Technology can play a role in making for more efficient freight moves from both the shipper and carrier perspective. Are shippers and carriers making the most effective use of technology? <br> <br> The use and impact of technology to improve efficiency was was one of the many issues tackled by the shipper and motor carrier executives participating in our first annual Issues Roundtable, sponsored by Shaw Tracking. Over the next few weeks we will be sharing their views on this and other issues.<br> <br> Participating in the Issues Roundtable were Serge Gagnon; President, XTL Group of Companies; Rob Penner, Vice President, Operations, Bison Transport; Dan Einwechter, President, Challenger Motor Freight; Julie Tanguay; President, L.E. Walker Transport; Neil McKenna Director, Transportation Operations, Canadian Tire Retail; and Bob Ballantyne, President, Canadian Industrial Transportation Association. Lou Smyrlis, Editorial Director of BIG Transportation Media, moderated the roundtable.<br> <br> Following are our panelists comments on technology implementation and the results. <br> <br>
Smyrlis: Recent research from Aberdeen Group shows that having access to real-time information really does make a difference. For example, companies that track more than 80% of their domestic shipments are twice as likely as their peers to have an on-time delivery rate of 95% or better. Yet at the same time a study released by Industry Canada comparing logistics-related Key Performance Indicators for Canadian and US firms shows that more than half of Canadian firms still have no supply chain management solutions in place and do not plan to implement a solution shortly. Are we missing the boat when it comes to leveraging technology investments or is technologys positive impact over-hyped?
McKenna: I do believe the industry is missing the boat to a certain degree, especially shippers that are sourcing globally. Everybody has technology that supports their operations and it works fairly well. But take a look at a global shipper that has to go across the sea to source their products and does so with multiple suppliers. Generally you could have as many as 10-12 different points in your supply chain and they are all operated by independent service providers with technology that helps them do what they need to do but the systems dont talk to each other.
Smyrlis: I know you believe in the value of technology but what we are talking about here is evolving beyond technology thats good within a company to technology that can be integrated to provide visibility across the entire supply chain. Thats quite the challenge.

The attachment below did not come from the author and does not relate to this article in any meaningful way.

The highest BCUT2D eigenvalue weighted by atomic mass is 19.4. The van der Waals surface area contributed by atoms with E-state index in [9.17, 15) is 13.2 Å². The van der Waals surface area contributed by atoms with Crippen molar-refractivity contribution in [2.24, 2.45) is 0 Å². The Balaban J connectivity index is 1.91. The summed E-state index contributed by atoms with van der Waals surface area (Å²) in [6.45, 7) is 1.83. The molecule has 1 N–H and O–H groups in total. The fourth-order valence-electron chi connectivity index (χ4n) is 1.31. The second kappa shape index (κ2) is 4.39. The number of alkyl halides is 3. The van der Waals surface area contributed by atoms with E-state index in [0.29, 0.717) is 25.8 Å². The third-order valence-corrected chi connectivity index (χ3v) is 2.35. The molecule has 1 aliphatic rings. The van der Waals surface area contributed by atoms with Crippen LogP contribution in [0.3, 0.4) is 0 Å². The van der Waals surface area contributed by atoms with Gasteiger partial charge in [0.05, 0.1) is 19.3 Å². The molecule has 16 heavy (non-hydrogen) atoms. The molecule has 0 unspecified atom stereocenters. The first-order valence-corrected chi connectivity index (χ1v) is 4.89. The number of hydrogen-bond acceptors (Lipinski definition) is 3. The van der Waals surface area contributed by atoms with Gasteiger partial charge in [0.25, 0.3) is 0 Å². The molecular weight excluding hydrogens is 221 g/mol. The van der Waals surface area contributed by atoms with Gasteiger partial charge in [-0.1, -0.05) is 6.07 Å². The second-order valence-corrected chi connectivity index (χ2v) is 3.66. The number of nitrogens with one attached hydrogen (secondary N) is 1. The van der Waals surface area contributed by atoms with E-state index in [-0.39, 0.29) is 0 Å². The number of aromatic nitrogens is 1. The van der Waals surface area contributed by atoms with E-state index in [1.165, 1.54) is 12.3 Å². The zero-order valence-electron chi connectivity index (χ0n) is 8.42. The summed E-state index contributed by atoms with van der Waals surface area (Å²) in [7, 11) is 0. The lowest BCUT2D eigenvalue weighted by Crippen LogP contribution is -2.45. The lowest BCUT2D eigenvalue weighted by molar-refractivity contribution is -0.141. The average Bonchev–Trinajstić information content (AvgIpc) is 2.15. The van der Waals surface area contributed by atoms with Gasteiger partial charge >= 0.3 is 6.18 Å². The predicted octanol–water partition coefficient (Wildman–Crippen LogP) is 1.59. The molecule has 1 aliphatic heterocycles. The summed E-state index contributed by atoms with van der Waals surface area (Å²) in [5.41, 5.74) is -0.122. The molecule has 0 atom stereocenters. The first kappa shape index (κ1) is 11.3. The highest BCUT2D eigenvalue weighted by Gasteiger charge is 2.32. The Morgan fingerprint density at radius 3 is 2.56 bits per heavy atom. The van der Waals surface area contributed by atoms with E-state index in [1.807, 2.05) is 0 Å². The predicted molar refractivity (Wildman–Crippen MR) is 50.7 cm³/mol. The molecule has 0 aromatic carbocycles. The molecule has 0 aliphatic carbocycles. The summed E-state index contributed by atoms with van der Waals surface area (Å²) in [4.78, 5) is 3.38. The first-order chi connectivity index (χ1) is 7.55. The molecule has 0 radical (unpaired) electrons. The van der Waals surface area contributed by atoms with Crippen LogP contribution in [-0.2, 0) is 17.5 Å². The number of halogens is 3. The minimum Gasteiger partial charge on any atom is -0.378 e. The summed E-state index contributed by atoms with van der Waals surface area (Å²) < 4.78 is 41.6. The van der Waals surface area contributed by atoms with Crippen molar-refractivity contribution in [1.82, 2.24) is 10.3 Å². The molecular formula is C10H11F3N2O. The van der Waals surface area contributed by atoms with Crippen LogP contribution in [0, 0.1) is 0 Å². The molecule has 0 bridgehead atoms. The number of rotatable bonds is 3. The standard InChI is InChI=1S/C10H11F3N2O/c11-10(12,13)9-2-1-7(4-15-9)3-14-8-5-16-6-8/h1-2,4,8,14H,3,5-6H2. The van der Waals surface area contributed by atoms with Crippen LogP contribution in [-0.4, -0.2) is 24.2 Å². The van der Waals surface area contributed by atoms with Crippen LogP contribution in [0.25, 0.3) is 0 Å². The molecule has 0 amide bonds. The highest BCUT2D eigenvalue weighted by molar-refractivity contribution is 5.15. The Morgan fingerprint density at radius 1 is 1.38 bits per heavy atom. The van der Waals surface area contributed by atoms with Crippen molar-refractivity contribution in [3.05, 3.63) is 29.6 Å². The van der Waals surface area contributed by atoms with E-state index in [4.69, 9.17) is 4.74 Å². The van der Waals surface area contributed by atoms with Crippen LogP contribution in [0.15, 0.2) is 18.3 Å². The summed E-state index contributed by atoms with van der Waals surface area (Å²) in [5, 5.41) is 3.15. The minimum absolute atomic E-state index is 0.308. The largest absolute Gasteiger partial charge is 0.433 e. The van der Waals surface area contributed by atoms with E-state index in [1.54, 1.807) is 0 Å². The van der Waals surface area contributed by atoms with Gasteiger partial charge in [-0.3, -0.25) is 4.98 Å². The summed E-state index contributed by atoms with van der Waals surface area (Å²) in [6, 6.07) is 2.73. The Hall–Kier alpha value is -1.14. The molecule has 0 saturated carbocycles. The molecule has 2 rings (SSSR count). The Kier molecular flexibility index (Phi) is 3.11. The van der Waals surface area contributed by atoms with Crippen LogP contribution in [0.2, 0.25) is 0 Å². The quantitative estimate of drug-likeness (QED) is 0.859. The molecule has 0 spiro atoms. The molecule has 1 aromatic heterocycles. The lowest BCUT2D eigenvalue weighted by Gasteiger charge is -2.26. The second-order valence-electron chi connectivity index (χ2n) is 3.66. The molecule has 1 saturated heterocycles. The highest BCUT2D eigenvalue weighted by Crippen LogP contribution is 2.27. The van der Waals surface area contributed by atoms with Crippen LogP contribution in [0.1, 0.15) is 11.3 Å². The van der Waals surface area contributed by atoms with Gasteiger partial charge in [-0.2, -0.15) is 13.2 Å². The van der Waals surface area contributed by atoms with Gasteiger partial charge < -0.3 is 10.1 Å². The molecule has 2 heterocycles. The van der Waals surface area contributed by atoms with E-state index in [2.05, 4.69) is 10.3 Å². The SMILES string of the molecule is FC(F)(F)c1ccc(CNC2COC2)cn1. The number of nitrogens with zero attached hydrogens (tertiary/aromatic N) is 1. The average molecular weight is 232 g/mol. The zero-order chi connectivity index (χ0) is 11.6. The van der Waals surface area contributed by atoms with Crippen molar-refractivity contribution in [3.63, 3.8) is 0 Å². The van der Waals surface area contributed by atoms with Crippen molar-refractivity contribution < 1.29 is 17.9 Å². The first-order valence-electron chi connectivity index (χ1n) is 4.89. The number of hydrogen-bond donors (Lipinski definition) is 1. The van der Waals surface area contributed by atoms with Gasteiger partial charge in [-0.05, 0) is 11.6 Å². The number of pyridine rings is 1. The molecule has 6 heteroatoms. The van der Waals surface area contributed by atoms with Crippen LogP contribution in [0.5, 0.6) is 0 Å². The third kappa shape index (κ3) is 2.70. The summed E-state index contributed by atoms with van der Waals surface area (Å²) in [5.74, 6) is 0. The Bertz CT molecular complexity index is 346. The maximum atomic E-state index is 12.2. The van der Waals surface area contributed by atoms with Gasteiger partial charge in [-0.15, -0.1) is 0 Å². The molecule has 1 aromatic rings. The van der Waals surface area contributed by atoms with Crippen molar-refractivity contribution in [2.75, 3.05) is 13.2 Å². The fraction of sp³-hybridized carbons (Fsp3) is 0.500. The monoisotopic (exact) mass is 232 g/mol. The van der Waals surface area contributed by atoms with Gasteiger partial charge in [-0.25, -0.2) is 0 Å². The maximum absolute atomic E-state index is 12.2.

Gagnon: The trucking industry has spent a lot of money implementing technology; its hard to believe how much weve spent. The cost and all the work however is dumped on the carrier. Shippers expect it all at the lowest rate possible. We implement customized reports, EDI, tracking, etc. which costs the carrier a lot of time and money. Technology has grown and will continue to grow, but shippers need to realize they should pay part of the cost.
Einwechter: We have become quite technologically advanced but it just drives me nuts every time you bid on freight and the client says we want to have this, this and this and then when you start to give it to them they dont have the systems to read it and ask you to populate the reports manually because they dont have the people to do it. Weve spent a lot of money training people on ACE yet there are many shippers that dont understand the program, expect us to fulfill the ACE program requirements for them, but dont want to pay the fee for the service. There is a major disconnect here. Information is power and power equals money. There is a chance to use technology, to integrate, to become better. They have the chance to use this information and the power that it brings to make money and a lot of shippers just dont.
Ballantyne: There are information silos but I wonder if the security systems the various government agencies are putting in place will force all the players in the supply chain to get out of their silos. Obviously carriers are having trouble with some shippers but maybe all this legislation will force carriers and shippers to come together on these issues.
Smyrlis: Perhaps there is a positive in all the security programs in that it helps to remove us from all the silos that we operate in and move us toward a common standard. Does that seem feasible?
Penner: I think there is a chance that will happen, if they dont change the rules five more times. Our problem is timing more than anything. Theres no chance of any of these things working if the rules arent the same for the importers and the exporters as they are for the carriers and at the same time. We have invested millions in these changes and policies and theres no hope of recouping the investment if no one else has made the same investment and so feels they have the same stake. Governments assume its our mandate because we are the ones who show up at the border and we have to pay the bill. Government has the best form of control there is: the taxman. Nothing crosses the border without a tax receipt somewhere. For them to say they cant go back to the importer or exporter to ensure their systems know whats in the box doesnt make sense. Our systems can tell you we have 500 boxes in the trailer but whats in those boxes? How secure is this system? Who put the seal on it? How did you make sure it hasnt been tampered with? These questions should be a big concern because tampering is not likely going to happen when the box is on the truck; its going to happen somewhere else.
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